At 11 am ET, Bank of Canada Governor Tiff Macklem and Senior Deputy Governor Carolyn Rogers hold a press conference, which typically lasts about 45 minutes. It will begin with an approximately 10-minute “opening statement” read by the Governor, which provides additional context to the rate decision. The opening statement has become an important document in recent years as the bank has used it to provide a public glimpse into the deliberations of the bank’s Governing Council (the Governor and his deputy governors) as they discussed their main concerns and they came to a decision. . This is followed by cross-examination from reporters both in the room and by participating via conference call.

Following the press conference, Mr. Macklem will conduct a pair of media interviews, one with a television outlet and one with a cable service, covering both official languages. Bank staff will also provide briefings to participants in key markets, similar to morning briefings for reporters, to provide additional information on the rate decision and MPR.

–David Parkinson

7:30 am

Is this the time the Bank of Canada changes tune?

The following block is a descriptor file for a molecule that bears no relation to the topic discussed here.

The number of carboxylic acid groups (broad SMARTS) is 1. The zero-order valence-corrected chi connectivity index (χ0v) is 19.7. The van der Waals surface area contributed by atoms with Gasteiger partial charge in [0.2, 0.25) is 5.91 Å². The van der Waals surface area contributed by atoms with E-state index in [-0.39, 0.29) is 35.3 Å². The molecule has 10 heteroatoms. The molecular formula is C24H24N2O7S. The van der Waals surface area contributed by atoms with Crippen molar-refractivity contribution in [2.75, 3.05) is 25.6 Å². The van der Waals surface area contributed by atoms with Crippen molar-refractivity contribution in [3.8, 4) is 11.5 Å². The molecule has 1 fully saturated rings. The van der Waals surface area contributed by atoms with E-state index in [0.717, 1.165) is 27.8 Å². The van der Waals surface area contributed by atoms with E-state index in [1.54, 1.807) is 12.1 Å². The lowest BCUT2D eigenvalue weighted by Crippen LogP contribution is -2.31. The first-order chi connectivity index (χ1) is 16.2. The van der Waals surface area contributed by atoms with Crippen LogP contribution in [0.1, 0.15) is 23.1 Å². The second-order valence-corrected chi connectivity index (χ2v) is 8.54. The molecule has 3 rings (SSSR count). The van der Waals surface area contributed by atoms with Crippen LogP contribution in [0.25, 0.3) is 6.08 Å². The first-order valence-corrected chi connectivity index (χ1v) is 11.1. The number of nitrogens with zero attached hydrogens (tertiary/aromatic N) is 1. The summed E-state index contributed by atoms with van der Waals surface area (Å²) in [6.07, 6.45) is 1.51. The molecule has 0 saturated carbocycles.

The big question of the day is not whether the Bank of Canada will raise its policy rate again, but whether it absolutely will. What is less certain is how much. After hikes of a full percentage point in July and 0.75 percentage point in September, there was a sense that the bank might be ready to slow the pace to 0.5 percentage point, perhaps in preparation for halting hikes for a while. time in the new year. But the bank talk has hardened ahead of this decision, while inflation data has not made a convincing case for easing the rate accelerator. Markets are leaning toward another 0.75 percentage point rise, though economists are more divided.

Along with the rate increase, I will be looking for any changes in the bank’s language that might suggest it will slow down or pause. I will pay close attention to even small and subtle restatements: the bank is usually very coy about its rate outlook.